Multiple churches were built in the late 1700s. The Price family rebuilt the Church of Ireland parish church in 1776, including an older church in the construction. The First Presbyterian Church was built one year later despite Presbyterian worship existing since the early 1600s. Society of United Ireshmen members killed at the Battle of Saintfield in June 1798 are buried here. A Roman Catholic church was built in 1787 as the Chapel of the Immaculate Heart of Mary.[6]

A new Roman Catholic Church (Mary Mother of the Church) was built to a Romanesque design and opened in December 1965 off the A7 road. It can seat up to 600 people and was the highpoint of the pastorate of Fr. Hugh O'Neill PP.[7]

A Second Presbyterian Church was built in 1796 on the Ballynahinch Road.[8] The architectural and historic significance of the town centre is reflected in its designation as a Conservation Area in 1997.

1798 in Saintfield

United Irishmen Plaque, Saintfield
United Irishmen Plaque, Saintfield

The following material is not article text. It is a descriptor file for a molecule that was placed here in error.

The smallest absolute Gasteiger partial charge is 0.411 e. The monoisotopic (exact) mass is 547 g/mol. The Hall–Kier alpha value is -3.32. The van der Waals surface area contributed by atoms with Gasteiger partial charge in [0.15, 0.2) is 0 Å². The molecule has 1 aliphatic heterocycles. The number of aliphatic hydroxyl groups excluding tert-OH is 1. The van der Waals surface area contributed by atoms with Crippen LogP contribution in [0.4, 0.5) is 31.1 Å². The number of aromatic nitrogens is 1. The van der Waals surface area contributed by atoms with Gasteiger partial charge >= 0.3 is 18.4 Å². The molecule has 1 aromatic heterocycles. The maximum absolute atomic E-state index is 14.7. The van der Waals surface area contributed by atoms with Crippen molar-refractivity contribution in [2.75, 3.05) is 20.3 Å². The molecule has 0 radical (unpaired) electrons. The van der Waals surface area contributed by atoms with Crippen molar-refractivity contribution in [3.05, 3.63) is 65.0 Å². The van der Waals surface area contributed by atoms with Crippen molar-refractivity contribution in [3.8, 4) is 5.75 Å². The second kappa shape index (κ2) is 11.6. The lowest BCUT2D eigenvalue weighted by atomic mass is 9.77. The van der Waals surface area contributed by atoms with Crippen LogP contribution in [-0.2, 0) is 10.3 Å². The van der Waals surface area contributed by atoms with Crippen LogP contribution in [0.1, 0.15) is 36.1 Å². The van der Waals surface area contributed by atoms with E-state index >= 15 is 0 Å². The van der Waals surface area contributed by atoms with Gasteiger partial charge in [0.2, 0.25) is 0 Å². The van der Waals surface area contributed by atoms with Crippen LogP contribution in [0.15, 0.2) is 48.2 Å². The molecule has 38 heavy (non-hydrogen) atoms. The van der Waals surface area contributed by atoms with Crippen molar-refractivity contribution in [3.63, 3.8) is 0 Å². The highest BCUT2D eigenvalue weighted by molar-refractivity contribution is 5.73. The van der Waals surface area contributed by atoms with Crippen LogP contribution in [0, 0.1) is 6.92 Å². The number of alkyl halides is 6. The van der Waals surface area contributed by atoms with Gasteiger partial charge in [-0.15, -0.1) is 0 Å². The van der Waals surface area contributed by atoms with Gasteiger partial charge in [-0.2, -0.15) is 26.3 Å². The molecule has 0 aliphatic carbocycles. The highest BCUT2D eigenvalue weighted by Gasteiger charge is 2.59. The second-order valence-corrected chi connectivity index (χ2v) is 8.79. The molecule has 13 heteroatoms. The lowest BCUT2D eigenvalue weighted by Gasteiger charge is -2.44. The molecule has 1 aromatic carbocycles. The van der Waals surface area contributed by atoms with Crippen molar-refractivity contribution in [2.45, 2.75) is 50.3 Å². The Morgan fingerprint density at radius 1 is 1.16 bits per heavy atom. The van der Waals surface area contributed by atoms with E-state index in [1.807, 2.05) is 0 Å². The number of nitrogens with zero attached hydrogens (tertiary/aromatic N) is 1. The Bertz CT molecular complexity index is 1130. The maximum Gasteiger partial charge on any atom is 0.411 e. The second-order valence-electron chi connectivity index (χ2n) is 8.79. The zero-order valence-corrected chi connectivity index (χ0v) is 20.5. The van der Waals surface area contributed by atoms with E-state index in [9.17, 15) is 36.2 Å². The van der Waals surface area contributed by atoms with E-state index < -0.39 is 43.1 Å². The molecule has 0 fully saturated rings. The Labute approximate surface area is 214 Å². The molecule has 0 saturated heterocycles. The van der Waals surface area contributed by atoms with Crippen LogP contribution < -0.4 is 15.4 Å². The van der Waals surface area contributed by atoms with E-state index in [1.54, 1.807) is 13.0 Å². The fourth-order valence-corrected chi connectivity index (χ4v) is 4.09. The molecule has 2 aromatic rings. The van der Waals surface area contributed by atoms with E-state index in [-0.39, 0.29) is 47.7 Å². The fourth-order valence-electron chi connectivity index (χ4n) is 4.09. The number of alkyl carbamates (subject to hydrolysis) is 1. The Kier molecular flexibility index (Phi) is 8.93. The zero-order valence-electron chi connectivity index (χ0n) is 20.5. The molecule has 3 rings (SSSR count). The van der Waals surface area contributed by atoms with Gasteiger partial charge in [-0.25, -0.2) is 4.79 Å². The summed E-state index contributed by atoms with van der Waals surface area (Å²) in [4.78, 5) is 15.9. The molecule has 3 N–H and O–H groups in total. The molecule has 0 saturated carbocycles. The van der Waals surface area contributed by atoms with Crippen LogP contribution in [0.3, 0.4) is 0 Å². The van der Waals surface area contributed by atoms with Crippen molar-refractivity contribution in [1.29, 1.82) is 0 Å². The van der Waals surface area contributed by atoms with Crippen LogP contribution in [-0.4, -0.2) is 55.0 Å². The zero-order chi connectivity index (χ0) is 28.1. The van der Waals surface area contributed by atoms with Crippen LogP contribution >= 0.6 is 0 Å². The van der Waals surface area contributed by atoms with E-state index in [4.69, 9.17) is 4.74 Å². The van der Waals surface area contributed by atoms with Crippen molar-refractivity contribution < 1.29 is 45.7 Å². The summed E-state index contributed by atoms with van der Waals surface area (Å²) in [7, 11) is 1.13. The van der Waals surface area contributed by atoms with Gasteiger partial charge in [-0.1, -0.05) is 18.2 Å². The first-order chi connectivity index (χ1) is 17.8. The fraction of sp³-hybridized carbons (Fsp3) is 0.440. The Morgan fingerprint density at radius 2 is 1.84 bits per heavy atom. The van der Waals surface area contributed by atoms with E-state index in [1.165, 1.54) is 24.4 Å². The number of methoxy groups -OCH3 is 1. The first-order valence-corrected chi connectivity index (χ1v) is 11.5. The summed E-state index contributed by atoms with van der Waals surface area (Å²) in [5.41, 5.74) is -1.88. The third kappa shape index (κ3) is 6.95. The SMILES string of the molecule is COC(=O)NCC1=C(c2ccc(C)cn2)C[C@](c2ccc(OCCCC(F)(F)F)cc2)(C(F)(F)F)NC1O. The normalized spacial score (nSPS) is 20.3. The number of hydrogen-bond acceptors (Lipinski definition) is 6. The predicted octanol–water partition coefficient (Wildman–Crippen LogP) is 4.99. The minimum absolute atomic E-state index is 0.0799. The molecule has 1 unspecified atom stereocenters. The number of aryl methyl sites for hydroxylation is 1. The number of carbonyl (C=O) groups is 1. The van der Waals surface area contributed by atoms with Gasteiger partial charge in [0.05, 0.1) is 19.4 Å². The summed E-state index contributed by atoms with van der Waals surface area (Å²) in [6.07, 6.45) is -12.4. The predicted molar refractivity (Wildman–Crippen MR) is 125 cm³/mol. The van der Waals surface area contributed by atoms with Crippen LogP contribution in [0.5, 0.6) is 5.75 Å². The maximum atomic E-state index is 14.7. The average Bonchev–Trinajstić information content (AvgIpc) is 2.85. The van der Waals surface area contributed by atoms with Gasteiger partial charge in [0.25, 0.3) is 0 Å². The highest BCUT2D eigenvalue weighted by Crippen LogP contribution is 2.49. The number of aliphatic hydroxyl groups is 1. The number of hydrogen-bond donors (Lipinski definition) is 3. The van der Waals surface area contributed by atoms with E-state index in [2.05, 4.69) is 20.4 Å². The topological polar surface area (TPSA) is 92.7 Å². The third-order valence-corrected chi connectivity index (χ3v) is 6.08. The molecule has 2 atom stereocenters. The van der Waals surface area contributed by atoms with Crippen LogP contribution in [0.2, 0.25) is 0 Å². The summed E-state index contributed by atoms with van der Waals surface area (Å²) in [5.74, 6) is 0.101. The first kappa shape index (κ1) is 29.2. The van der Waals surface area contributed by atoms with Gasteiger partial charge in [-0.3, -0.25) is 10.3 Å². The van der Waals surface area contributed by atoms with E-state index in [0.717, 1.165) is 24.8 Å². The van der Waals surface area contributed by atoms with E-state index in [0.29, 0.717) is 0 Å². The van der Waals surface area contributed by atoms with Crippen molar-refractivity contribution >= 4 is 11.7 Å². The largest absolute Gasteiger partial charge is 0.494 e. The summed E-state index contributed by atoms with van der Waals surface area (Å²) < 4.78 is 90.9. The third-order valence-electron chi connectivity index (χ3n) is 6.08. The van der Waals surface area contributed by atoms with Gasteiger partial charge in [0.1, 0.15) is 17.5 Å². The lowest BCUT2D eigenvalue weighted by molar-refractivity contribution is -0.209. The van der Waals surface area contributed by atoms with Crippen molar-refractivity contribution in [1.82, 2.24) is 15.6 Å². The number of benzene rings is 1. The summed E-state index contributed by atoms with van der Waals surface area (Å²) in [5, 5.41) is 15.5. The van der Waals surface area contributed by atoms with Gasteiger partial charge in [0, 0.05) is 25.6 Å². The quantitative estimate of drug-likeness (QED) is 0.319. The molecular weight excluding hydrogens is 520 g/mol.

In 1792 the Presbyterian minister Thomas Ledlie Birch convened a Saintfield branch of the Society of United Irishmen, founded the year before by liberal Protestant in Belfast, and moved their first resolutions.[9] These called for "a more equal representation of the people" in the Parliament in Dublin and the recognition of "our brethren Roman Catholics as men deprived of their just rights".[10] Faced with growing repression, the United Irishmen launched a rebellion in 1798, which began with a largely Catholic uprising in Leinster but quickly spread to the Presbyterian Ulster.

On 9 June 1798, a British force was ambushed in a wood near Saintfield. About 100 men were killed altogether, and the United Irishmen emerged victorious. The headstones of men who were killed in this battle can be seen near the river at the bottom of the First Presbyterian Church graveyard. Following a patriotic sermon delivered by Birch, the insurgents marched south to the main rebel encampment at Ballynahinch, where on 13 June they were routed by government forces. In the aftermath of the battle, Saintfield was sacked and only a few pre-1798 buildings remain.[5]

The village was subsequently rebuilt. In 1802 the Price family residence in Main Street was converted to an inn. In 1803 the Market House was built. The White Horse Inn was also built and almshouses in 1813. However, the village declined from the mid-19th century, with population reducing from 923 in 1851 to 533 just before the First World War.[5]